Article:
Reply
  6. It’s a real pleasure to read your well reasoned, clearly presented posts. Thank you.

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    • You’re welcome, Mike. :-)

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  7. This is why, whenever someone quotes statistics to back their points, I have to gulp down the urge to cough—and why I avoid using statistics as backup, myself.
     
    See, one of my classes in high school made us each write a survey to ask a bunch of random people. We had to create two versions: one biased, the other biased. The unbiased survey was a nightmare to write, mentally taxing on a level that I doubt most care to.
     
    I’ve never trusted statistics since.
     
    So when folks go off about “Oh, look! E-books have umpteen percent of the market—” blah blah blah blah…
     
    Uh-huh. You go on spouting that and freaking out. I’ll be over here working and selling e-books.

    Reply
    • Carradee, I love that. “You go on spouting and freaking out. I’ll be over here working and selling e-books.” Exactly.

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  8. Along the same lines as yours and Mr. Twain’s opinion on statistics, I believe the AAP article skews numbers even more by refering to what looks like gross receipts. Wouldn’t looking at units sold be a more accurate reflector of the change in e-book/print book sales?

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  9. No one is counting my eBooks sales. Over 400,000 in 2011.

    I’m tired of seeing “juking the stats” from my favorite TV series The Wire.

    All those with a vested interest in print will continue to push their numbers until they hit the unemployment line.

    Reply
    • Bob, between you and Barbara Freethy alone, that’s 1.4 million e-book sales not counted. I’m sure we could go on from there. Love the sentence about the unemployment line. :-)

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  10. I have to say that you are correct about ebook buying from my personal experience. After I got my kindle, my reading tripled that year. Being able to buy the next book in a series immediately after finishing the previous book was probably the single greatest factor. Buying friction was decreased because I no longer had to make a trip to the bookstore. Not only did my reading triple but, with Amazon’s “also bought…” suggestions my selection of authors expanded–especially for indies.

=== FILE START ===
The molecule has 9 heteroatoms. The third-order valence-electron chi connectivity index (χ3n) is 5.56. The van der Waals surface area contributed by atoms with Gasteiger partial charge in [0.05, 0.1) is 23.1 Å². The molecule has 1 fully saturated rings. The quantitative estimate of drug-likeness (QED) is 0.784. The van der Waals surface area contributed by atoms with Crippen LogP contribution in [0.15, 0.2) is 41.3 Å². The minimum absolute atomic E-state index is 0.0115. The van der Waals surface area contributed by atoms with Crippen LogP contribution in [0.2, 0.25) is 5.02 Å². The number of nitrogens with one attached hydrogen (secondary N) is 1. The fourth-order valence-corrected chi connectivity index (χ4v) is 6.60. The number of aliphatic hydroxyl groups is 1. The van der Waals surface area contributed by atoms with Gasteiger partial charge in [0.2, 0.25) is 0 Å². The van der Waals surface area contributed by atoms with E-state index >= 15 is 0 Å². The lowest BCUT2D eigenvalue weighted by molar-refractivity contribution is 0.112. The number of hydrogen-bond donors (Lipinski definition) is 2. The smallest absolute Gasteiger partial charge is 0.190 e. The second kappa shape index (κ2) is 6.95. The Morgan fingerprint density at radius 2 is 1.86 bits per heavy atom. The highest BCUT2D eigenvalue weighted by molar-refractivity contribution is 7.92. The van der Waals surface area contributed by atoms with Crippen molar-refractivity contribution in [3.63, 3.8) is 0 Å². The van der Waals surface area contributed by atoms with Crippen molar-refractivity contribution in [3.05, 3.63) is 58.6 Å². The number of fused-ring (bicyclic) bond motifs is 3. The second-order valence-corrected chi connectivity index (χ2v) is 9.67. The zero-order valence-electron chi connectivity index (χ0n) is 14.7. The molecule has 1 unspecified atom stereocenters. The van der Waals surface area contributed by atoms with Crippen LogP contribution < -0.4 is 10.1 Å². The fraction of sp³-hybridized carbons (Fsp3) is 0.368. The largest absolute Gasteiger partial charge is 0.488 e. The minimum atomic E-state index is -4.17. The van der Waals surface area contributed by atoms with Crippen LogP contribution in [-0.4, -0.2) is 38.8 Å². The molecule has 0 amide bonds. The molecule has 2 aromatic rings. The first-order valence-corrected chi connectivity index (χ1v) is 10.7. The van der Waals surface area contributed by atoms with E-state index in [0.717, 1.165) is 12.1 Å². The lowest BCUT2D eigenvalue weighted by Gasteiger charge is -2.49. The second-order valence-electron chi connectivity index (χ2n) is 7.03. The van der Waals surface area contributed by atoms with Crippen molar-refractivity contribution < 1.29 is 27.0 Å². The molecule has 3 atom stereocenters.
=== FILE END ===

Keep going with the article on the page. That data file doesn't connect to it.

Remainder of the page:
Reply
    • Josh, that’s my experience too. Amazing what having books at your fingertips does to your book-buying habits.

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  11. Writers obsess far too much about ebook percentage figures anyway. At best, they tell you a LITTLE about the potential of the ebook market for your works. But not much.

    Lets say ebooks are 20% of books sold.

    Are all of the people buying those 20% the sort to be interested in your book? Almost certainly not. They’re a pool of readers with all sorts of interests.

    Do the people buying that 20% reflect the total market for your book? No, because by the time your book comes to market (if it that’s tomorrow), more people will join the pool of ebook readers, a few will perhaps return to print, and if you’re lucky, some of your fans may start reading ebooks just to read YOUR books. So the number isn’t at all fixed.

    And is that 20% fixed across all sorts of genres and books? No. There’s evidence, for example, that novel readers are migrating faster. Heavy readers seem more drawn to ebooks, and so genres with audiences that read heavily may have better numbers. Romance, for example, migrated to ebooks early, and I suspect that’s a factor. Other types of books, reference, or technical books with lots of charts and illustrations or complex layout, are slower to migrate just for technical reasons. Its still easier to use such a book in print form.